****************************************************************

From: Gautier de Montmollin
Sent: Wednesday, September 10, 2003  12:18 PM

# This presumes that the with and use lists ought to be the same.

It doesn't presume it, hence the (1) and (2) lists...

# But that is almost never the case. Rarely used packages should never be "use"d, because
# it adds confusion to the reader. Presuming the program has appropriate (low)
# coupling, there shouldn't be many packages that need to be "use"d.

It depends. For instance you can have programs where *many* packages are
also *often* used !
A "small" example in my sources:
  GWindows, GWindows.Application, GWindows.Base, GWindows.Buttons,
  GWindows.Common_Dialogs, GWindows.Combo_Boxes, GWindows.Constants, GWindows.Cursors,
  GWindows.Drawing.Capabilities, GWindows.Drawing_Panels, GWindows.Edit_Boxes,
  GWindows.GStrings, GWindows.Image_Lists, GWindows.Menus,
  GWindows.Message_Boxes, GWindows.Static_Controls,
  GWindows.Windows, GWindows.Windows.MDI;
In comparison, there are only a couple of "GWindows.*" I prefer to only
"with".

# The rule of localization suggests that in many of the cases where use
# clauses are needed, they should be placed in local scopes.

It depends, too. For certain "technical" packages it is more secure and readable
to localize the "use" at most, but for a standard package likely to be broadly used
(e.g. Ada.Numerics.Long_Elementary_Functions) it would be just a silly noise in the
sources.

My proposal is for making everyday's programming a bit easier and actually cleaner.
I suspect that this small detail plays a non-negligible role in Ada's unpopularity.
Just for a small Pascal program with a few maths and I/O the Ada translation needs
all that

  with Ada.Text_IO;                       use Ada.Text_IO;
  with Ada.Integer_Text_IO;               use Ada.Integer_Text_IO;
  with Ada.Float_Text_IO;                 use Ada.Float_Text_IO;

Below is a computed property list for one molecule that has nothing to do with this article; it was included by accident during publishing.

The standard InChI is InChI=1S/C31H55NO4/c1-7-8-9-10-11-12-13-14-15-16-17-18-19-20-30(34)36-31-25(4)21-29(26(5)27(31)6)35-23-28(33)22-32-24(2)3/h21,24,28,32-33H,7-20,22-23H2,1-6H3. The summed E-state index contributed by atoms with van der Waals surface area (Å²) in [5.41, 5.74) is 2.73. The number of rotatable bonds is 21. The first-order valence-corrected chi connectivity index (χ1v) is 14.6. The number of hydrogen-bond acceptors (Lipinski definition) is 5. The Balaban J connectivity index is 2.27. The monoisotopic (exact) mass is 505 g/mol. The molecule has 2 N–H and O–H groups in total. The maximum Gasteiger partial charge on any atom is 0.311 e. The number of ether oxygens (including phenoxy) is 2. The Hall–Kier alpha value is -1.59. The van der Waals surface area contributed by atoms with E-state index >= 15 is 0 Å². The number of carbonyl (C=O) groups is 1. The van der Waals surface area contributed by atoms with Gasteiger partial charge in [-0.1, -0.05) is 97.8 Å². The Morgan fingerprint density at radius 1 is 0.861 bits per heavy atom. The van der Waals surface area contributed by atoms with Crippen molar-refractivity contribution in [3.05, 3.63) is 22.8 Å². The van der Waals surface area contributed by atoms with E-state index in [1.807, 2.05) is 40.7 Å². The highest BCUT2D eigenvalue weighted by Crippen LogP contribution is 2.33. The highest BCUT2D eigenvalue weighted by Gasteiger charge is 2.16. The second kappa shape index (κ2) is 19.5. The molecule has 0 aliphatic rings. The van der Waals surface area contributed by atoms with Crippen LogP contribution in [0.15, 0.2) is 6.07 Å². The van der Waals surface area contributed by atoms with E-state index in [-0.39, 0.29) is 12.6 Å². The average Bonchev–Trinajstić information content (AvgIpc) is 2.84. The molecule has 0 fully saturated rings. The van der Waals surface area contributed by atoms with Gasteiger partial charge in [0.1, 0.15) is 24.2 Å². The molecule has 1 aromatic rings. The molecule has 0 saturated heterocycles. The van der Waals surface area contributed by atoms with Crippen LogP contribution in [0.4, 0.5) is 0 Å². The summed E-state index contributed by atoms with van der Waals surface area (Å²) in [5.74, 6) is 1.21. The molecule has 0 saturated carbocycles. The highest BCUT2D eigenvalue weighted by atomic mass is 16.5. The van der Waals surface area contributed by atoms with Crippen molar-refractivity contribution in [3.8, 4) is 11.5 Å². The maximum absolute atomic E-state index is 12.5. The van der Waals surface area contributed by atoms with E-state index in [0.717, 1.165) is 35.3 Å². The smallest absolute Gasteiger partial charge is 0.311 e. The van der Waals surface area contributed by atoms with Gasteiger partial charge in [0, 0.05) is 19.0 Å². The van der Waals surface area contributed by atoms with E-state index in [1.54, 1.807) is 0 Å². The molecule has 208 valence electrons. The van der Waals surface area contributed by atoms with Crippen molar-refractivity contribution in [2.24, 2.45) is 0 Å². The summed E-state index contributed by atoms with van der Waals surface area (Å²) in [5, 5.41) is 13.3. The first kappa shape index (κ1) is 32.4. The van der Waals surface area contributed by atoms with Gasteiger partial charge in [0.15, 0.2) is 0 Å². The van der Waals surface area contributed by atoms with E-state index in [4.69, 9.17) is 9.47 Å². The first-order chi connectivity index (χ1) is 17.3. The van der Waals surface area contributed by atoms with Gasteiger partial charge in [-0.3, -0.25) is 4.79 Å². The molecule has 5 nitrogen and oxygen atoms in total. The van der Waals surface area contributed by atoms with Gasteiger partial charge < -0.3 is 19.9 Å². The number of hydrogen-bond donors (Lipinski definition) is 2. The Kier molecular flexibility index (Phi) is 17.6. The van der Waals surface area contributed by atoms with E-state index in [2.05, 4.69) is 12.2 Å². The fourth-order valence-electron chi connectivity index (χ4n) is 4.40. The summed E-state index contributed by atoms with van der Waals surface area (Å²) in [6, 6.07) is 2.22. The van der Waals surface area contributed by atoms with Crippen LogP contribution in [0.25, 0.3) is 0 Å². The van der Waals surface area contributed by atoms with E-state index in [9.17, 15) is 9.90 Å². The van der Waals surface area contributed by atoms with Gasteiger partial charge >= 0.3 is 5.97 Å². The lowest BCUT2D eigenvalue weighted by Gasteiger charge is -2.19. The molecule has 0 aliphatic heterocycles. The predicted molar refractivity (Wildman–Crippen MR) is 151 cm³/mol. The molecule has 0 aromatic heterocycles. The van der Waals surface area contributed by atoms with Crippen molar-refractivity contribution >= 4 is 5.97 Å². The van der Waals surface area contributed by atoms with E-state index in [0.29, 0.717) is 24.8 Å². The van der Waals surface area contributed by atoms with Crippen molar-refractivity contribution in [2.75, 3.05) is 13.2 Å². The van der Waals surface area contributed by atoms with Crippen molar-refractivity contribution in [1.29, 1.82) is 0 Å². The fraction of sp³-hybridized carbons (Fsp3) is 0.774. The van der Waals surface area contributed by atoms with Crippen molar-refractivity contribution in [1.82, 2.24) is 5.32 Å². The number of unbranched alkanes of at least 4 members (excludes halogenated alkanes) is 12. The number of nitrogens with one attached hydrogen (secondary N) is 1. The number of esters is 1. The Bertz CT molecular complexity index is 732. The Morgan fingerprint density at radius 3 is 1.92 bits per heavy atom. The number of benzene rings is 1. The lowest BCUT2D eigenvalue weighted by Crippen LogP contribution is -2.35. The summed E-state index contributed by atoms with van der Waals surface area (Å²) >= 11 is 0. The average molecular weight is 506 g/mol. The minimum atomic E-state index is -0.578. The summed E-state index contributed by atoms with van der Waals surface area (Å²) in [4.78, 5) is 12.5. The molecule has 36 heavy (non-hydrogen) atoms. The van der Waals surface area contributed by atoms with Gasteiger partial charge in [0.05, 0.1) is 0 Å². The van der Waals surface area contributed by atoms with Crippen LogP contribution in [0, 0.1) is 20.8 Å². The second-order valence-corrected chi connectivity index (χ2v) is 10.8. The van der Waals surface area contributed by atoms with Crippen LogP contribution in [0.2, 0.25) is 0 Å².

with Ada.Direct_IO;
  with Ada.Numerics;                      use Ada.Numerics;
  with Ada.Numerics.Elementary_Functions; use Ada.Numerics.Elementary_Functions;
  with Ada.Unchecked_Deallocation;

... before the program itself. Of course the reference to these packages themselves
is a good thing, but the double naming of 5 of the 7 packages is a useless redundance.

# If Ada 200Y adopts the prefix call notation as an option, the main problem
# with avoiding use clauses (the difficulty of figuring out the right place
# for an inherited operation) will go away. So they will be even less
# necessary than in Ada 95.

I am not fully "inside" the development - but would it solve the "problem" ?

# So this proposal seems to me to be mainly aimed at making a dubious style
# easier. It's not clear why the language should do that (there are a lot of
# styles that the language could make easier which seem better supported).

My point of view: the use_clause as a context_clause is there, it is
useful ( :-) ). It forces package names to be written twice, and _that_ is a
dubious (forced) style.

****************************************************************

From: Randy Brukardt
Sent: Wednesday, September 10, 2003  8:09 PM

> # This presumes that the with and use lists ought to be the same.
>
> It doesn't presume it, hence the (1) and (2) lists...

My point is that (2) should almost never happen.

> # But that is almost never the case. Rarely used packages should never be "use"d, because
> # it adds confusion to the reader. Presuming the program has appropriate (low)
> # coupling, there shouldn't be many packages that need to be "use"d.
>
> It depends. For instance you can have programs where *many* packages are
> also *often* used !
> A "small" example in my sources:
>   GWindows, GWindows.Application, GWindows.Base, GWindows.Buttons,
>   GWindows.Common_Dialogs, GWindows.Combo_Boxes, GWindows.Constants,
>   GWindows.Cursors, GWindows.Drawing.Capabilities, GWindows.Drawing_Panels,
>   GWindows.Edit_Boxes, GWindows.GStrings, GWindows.Image_Lists, GWindows.Menus,
>   GWindows.Message_Boxes, GWindows.Static_Controls,
>   GWindows.Windows, GWindows.Windows.MDI;
> In comparison, there are only a couple of "GWindows.*" I prefer to only
> "with".

Yikes! You obviously should have used Claw, which was designed to be used
without use clauses. :-)

But seriously, there is a problem with OOP designs in that figuring out
where routines are declared is hard. So people toss in dozens of use clauses